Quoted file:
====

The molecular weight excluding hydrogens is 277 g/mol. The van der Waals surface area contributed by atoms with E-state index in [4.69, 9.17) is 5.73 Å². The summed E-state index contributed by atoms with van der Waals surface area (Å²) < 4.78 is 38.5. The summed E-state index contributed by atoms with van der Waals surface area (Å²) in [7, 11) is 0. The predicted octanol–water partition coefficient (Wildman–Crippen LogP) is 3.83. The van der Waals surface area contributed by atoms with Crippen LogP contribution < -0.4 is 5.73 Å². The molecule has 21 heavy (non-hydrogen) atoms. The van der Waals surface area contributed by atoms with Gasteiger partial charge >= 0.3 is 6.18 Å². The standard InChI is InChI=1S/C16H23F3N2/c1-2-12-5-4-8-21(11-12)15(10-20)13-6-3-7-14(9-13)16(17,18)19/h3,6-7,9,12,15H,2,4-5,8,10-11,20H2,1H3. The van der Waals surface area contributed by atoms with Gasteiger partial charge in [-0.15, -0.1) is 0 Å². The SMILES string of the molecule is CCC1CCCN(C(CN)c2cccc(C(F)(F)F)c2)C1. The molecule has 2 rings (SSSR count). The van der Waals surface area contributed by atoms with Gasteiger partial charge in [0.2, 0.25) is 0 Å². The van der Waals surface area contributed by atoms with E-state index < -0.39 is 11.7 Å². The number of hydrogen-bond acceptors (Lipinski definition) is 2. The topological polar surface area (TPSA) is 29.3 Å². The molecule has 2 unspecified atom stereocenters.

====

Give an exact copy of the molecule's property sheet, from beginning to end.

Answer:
The molecular weight excluding hydrogens is 277 g/mol. The van der Waals surface area contributed by atoms with E-state index in [4.69, 9.17) is 5.73 Å². The summed E-state index contributed by atoms with van der Waals surface area (Å²) < 4.78 is 38.5. The summed E-state index contributed by atoms with van der Waals surface area (Å²) in [7, 11) is 0. The predicted octanol–water partition coefficient (Wildman–Crippen LogP) is 3.83. The van der Waals surface area contributed by atoms with Crippen LogP contribution < -0.4 is 5.73 Å². The molecule has 21 heavy (non-hydrogen) atoms. The van der Waals surface area contributed by atoms with Gasteiger partial charge >= 0.3 is 6.18 Å². The standard InChI is InChI=1S/C16H23F3N2/c1-2-12-5-4-8-21(11-12)15(10-20)13-6-3-7-14(9-13)16(17,18)19/h3,6-7,9,12,15H,2,4-5,8,10-11,20H2,1H3. The van der Waals surface area contributed by atoms with Gasteiger partial charge in [-0.15, -0.1) is 0 Å². The SMILES string of the molecule is CCC1CCCN(C(CN)c2cccc(C(F)(F)F)c2)C1. The molecule has 2 rings (SSSR count). The van der Waals surface area contributed by atoms with Gasteiger partial charge in [0.2, 0.25) is 0 Å². The van der Waals surface area contributed by atoms with E-state index < -0.39 is 11.7 Å². The number of hydrogen-bond acceptors (Lipinski definition) is 2. The topological polar surface area (TPSA) is 29.3 Å². The molecule has 2 unspecified atom stereocenters.